Connect with us


Benni McCarthy reveals why he chose to join Orlando Pirates over Kaizer Chiefs after European stint

Published on

Cape Town City coach Benni McCarthy predicts bright future for Thabo Nodada

Bafana Bafana legend and Cape Town City coach, Benni McCarthy, has revealed why he rejected Kaizer Chiefs in favour of signing for Orlando Pirates in 2011.

McCarthy returned to Mzansi to mark the final chapter of his career at Orlando Pirates after more than two decades in several European leagues since he was a teenager.

The Cape Town-born coach, speaking to the media ahead of his team’s game against Chiefs at the weekend, reminisced about how close he came to signing for the Amakhosi – a team he supported as a kid.

“Initially, after leaving England, I was going to go to play in the USA. I was training at Ajax Cape Town to stay fit,” McCarthy began… “But because I had never seen a Soweto Derby, I went up to Johannesburg to watch the game and that was where I met Pirates chairman Irvin Khoza. We had a chat and he persuaded me to sign for Pirates,” he added.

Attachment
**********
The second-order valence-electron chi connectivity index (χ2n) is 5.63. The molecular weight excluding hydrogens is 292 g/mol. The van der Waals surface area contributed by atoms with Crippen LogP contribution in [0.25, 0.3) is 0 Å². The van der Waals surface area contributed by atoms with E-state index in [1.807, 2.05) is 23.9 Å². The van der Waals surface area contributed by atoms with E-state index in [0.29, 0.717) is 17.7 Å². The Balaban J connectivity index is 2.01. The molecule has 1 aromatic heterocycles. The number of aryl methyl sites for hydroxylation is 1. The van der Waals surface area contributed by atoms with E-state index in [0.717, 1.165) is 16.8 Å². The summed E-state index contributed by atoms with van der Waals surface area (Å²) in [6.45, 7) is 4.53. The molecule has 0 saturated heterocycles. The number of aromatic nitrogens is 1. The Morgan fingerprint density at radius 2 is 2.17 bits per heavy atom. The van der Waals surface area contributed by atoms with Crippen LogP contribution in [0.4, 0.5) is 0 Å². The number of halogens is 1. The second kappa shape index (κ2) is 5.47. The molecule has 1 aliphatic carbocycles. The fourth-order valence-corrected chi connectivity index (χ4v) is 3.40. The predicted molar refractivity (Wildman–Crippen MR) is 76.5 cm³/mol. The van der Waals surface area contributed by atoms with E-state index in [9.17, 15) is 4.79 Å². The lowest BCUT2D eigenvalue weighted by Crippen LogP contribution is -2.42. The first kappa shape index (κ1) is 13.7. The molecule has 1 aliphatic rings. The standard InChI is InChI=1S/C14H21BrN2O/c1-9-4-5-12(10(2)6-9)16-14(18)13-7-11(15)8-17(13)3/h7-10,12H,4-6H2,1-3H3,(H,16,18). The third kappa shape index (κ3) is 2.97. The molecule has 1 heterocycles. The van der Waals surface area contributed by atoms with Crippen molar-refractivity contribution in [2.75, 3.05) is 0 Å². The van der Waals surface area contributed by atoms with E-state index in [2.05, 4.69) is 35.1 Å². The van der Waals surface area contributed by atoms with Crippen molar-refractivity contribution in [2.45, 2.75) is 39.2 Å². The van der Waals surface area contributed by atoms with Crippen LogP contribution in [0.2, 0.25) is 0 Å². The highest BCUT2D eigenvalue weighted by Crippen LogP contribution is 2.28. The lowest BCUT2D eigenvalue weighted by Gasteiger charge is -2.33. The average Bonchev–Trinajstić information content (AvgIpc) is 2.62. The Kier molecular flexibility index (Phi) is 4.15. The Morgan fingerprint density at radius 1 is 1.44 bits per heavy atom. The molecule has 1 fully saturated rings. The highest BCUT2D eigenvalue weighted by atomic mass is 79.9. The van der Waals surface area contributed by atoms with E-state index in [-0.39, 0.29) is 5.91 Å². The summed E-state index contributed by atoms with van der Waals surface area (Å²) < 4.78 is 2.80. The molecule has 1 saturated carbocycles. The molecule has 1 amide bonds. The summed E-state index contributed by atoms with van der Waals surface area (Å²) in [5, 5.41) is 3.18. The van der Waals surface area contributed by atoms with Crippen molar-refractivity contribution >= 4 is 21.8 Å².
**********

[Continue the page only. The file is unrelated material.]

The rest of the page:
With his mind reportedly made up on a move to Chiefs, McCarthy says that he made a U-turn on his move to Naturena after hearing what Chiefs’ football manager Bobby Motaung made of him.

“I was at a restaurant and Bobby was at the same place. Afterwards, there were all the rumours that Chiefs were trying to sign me. But Bobby’s comments were that I was finished, I was past my best, that I was washed up and that I wasn’t a big fish anymore.”

“So I always had that in the back of my head, which is why I was happy to sign for Pirates – to show Chiefs how washed up I was; I would show them what a big fish looked like. I guess still now you can say that whenever I play against Chiefs, even as a coach, they know I will be out to try to hurt them,” concluded McCarthy.

McCarthy proved Motaung wrong as he inspired Pirates to a double treble, scoring 13 goals and six assists in 29 games at age 35 – including scoring a brace in the Soweto Derby against Chiefs.

Siseko Gwegwe